The residents filing into the auditorium of Sharon Christa McAuliffe Elementary School Friday wanted to know a few key things from the eager aldermanic candidates who were trying to win their vote.

People wanted to know which candidates would build up their shrinking open-enrollment high schools and attract more students to them.

They also wanted specifics on how the aldermen, if elected, would coax developers to build affordable housing units big enough for families, since in neighborhoods such as Logan Square and Hermosa, single young adults have moved in, rents have gone up, and some families have been pushed out.

As a result, some school enrollments have dropped.

Organized by the Logan Square Neighborhood Association, Friday’s event brought together candidates from six of the city’s most competitive aldermanic races. Thirteen candidates filled the stage, including some incumbents, such as Aldermen Proco “Joe” Moreno (1st  Ward), Carlos Ramirez-Rosa (35th Ward), and Milly Santiago (31st Ward).

They faced tough questions — drafted by community members and drawn at random from a hat — about bolstering high school enrollment, recruiting more small businesses, and paving the way for more affordable housing.

When the audience members agreed with their positions, they waved green cards, with pictures of meaty tacos. When they heard something they didn’t like, they held up red cards, with pictures of fake tacos.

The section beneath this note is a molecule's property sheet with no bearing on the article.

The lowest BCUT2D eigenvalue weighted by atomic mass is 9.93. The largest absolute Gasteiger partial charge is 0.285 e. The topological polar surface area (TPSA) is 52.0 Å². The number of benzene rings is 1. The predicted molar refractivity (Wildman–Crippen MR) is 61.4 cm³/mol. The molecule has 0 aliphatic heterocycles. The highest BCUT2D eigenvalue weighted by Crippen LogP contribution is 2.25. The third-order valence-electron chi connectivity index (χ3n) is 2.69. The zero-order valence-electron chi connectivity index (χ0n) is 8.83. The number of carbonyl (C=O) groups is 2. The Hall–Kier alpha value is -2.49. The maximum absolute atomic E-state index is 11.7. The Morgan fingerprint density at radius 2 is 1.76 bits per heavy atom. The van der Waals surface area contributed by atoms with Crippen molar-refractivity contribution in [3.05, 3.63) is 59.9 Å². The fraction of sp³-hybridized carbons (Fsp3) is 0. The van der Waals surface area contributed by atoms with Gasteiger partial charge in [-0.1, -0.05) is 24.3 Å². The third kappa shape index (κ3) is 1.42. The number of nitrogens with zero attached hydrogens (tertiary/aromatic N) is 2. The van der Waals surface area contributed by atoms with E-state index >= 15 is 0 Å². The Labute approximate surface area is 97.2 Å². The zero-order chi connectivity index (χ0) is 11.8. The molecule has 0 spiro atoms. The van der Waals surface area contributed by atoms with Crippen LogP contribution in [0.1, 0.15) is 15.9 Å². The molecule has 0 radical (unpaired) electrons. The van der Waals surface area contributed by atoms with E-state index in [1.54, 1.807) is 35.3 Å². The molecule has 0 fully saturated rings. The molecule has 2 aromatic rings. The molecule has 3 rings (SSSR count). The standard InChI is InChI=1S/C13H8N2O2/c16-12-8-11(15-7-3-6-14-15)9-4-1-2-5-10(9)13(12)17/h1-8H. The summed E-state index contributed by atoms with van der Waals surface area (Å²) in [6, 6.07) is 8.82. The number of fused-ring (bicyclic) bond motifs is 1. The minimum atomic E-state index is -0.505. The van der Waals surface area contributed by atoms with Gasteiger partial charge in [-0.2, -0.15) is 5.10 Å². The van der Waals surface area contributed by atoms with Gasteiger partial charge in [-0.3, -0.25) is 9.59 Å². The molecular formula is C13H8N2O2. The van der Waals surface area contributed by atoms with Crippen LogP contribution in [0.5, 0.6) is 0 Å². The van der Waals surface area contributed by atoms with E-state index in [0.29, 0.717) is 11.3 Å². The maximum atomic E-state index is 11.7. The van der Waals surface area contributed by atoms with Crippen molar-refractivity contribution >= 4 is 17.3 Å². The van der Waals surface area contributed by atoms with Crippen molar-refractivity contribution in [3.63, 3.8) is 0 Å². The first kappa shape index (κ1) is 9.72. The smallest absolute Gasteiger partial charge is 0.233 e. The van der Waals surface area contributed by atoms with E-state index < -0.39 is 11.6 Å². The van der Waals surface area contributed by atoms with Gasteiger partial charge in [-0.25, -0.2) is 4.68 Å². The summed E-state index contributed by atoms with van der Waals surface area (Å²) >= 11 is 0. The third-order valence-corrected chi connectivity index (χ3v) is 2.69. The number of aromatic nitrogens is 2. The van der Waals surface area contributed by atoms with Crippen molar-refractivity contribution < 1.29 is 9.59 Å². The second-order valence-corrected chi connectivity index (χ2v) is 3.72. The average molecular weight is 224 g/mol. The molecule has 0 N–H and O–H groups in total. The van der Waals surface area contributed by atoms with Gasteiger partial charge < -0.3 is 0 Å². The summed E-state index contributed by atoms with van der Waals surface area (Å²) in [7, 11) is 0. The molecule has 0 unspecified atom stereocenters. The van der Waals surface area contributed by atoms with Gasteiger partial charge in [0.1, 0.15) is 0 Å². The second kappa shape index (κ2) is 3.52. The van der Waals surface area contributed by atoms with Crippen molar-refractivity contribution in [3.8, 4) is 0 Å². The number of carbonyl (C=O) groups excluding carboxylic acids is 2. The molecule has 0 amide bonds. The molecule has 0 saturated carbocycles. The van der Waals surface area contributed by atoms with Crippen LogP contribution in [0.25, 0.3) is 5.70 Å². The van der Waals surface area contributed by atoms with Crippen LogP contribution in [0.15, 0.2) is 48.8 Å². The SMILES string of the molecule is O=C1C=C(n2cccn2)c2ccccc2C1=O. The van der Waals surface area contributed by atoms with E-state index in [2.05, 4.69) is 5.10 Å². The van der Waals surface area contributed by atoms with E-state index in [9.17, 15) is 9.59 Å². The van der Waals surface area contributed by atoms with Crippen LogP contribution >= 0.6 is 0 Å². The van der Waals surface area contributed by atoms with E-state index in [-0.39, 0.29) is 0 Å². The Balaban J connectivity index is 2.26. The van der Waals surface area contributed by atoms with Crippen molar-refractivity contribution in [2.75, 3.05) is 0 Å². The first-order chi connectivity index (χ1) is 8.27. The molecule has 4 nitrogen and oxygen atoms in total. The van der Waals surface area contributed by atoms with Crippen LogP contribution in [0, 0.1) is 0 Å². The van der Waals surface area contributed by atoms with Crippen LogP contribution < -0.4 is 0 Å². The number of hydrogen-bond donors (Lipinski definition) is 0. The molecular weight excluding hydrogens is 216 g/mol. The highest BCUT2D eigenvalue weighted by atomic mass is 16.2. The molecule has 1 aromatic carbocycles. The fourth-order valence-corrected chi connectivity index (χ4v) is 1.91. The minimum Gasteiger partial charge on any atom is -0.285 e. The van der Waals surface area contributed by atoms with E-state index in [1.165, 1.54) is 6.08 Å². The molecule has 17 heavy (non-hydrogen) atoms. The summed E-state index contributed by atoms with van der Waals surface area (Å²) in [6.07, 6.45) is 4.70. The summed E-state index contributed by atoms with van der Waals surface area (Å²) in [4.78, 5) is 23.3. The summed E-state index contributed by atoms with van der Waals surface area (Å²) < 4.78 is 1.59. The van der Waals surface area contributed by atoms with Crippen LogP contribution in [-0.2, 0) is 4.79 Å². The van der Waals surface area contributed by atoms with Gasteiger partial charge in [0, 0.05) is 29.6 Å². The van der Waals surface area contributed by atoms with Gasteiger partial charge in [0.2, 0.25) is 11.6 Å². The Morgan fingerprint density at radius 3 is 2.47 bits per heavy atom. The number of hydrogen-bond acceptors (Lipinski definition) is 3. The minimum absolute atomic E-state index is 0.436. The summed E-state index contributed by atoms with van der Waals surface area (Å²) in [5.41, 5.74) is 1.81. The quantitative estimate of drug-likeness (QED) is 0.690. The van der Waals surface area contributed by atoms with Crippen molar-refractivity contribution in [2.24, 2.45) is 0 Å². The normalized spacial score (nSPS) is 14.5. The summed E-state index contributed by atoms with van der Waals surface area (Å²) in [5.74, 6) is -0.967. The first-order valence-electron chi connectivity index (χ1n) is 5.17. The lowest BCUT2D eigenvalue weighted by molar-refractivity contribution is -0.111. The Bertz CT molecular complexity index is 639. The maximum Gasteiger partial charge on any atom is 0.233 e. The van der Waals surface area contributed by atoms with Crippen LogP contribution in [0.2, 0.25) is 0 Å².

Red cards weren’t raised much. But the green cards filled the air when candidates shared ideas for increasing the pull of area open-enrollment high schools by expanding dual-language programs and the rigorous International Baccalaureate curriculum.

Related: Can a program designed for British diplomats fix Chicago schools? 

“We want our schools to be dual language so people of color can keep their roots alive and keep their connections with their families,” said Rossana Rodriguez, a mother of a Chicago Public Schools’ preschooler and one of challengers to incumbent Deb Mell in the city’s 33rd Ward.  

Mell didn’t appear at the forum, but another candidate vying for that seat did: Katie Sieracki, who helps run a small business. Sieracki said she’d improve schools by building a stronger feeder system between the area’s elementary schools, which are mostly K-8, and the high schools.

“We need to build bridges between our local elementary schools and our high schools, getting buy-in from new parents in kindergarten to third grade, when parents are most engaged in their children’s education,” she said.

Sieracki said she’d also work to design an apprenticeship program that connects area high schools with small businesses.

Green cards also filled the air when candidates pledged to reroute tax dollars that are typically used for developer incentives for school improvement instead.

At the end of the forum, organizers asked the 13 candidates to pledge to vote against new tax increment financing plans unless that money went to schools. All 13 candidates verbally agreed.

Aldermen have limited authority over schools, but each of Chicago’s 50 ward representatives receives a $1.32 million annual slush fund that be used for ward improvements, such as playgrounds, and also can be directed to education needs. And “aldermanic privilege,” a longtime concept in Chicago, lets representatives give the thumbs up or down to developments like new charters or affordable housing units, which can affect school enrollment.

Related: 7 questions to ask your aldermanic candidates about schools

Aldermen can use their position to forge partnerships with organizations and companies that can provide extra support and investment to local schools.

A January poll showed that education was among the top three concerns of voters in Chicago’s municipal election. Several candidates for mayor have recently tried to position themselves as the best candidate for schools in TV ads.